Gold seen in neutron star collision debris | Science News



Support credible science journalism.

Subscribe to Science News today.


Gold seen in neutron star collision debris

Material ejected in gamma-ray bursts may be source of heavy elements

3:20pm, July 22, 2013

GOLD EXPLOSION  New observations suggest that  colliding neutron stars (shown in this artist's conception) produce short  gamma-ray bursts. Such collisions also eject material that may be the source of  the universe's gold and other heavy elements.

View the video

Dead stars make good alchemists.

Images snapped by the Hubble Space Telescope suggest that gold may have been generated by a violent neutron star collision that also yielded lead, platinum, uranium and other heavy elements.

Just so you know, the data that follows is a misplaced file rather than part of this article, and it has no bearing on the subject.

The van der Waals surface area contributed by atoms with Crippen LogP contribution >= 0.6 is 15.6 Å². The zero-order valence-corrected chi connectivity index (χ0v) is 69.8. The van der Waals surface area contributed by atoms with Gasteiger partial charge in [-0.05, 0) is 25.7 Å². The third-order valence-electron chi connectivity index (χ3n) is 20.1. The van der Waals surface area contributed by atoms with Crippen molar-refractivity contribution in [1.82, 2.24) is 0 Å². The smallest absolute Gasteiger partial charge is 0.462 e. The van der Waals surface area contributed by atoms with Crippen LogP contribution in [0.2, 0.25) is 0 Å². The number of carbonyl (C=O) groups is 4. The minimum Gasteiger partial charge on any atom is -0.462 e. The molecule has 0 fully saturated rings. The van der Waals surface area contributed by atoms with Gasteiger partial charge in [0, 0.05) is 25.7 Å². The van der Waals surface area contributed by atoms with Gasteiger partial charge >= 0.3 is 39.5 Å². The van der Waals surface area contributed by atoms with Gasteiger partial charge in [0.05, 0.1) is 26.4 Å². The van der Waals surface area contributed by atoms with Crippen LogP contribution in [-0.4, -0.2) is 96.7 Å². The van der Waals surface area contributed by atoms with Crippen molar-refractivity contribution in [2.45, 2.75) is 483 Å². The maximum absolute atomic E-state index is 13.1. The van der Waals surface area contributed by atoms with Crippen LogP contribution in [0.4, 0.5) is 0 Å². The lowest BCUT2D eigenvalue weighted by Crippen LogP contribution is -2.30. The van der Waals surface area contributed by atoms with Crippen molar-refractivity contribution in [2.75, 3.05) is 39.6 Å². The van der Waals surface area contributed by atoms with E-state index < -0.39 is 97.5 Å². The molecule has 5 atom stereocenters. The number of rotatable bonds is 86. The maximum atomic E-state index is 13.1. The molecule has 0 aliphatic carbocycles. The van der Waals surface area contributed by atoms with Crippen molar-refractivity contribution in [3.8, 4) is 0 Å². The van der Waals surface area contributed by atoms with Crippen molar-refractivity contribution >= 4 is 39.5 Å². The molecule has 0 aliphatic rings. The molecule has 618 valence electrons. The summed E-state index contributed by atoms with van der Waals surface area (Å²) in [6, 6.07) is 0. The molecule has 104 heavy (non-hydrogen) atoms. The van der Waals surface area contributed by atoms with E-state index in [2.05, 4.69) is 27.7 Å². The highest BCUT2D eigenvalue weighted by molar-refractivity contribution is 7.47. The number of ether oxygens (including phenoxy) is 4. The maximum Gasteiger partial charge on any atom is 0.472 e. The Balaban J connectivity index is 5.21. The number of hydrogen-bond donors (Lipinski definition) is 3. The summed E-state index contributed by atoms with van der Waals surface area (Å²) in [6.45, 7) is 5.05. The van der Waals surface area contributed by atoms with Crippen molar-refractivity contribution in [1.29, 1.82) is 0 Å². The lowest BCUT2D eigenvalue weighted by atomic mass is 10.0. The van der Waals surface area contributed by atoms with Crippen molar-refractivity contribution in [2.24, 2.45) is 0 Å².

The stellar smashup was detected on June 3, when NASA’s Swift satellite observed a gamma-ray burst 3.9 billion light-years away. Astrophysicists believe that a crash between two neutron stars, the dense, neutron-rich cores left over after massive stars explode, released the 0.2-second flash of energy.

This article is available only to subscribing members. Join the Society today or Log in.

Get Science News headlines by e-mail.

More from this issue of Science News

From the Nature Index Paid Content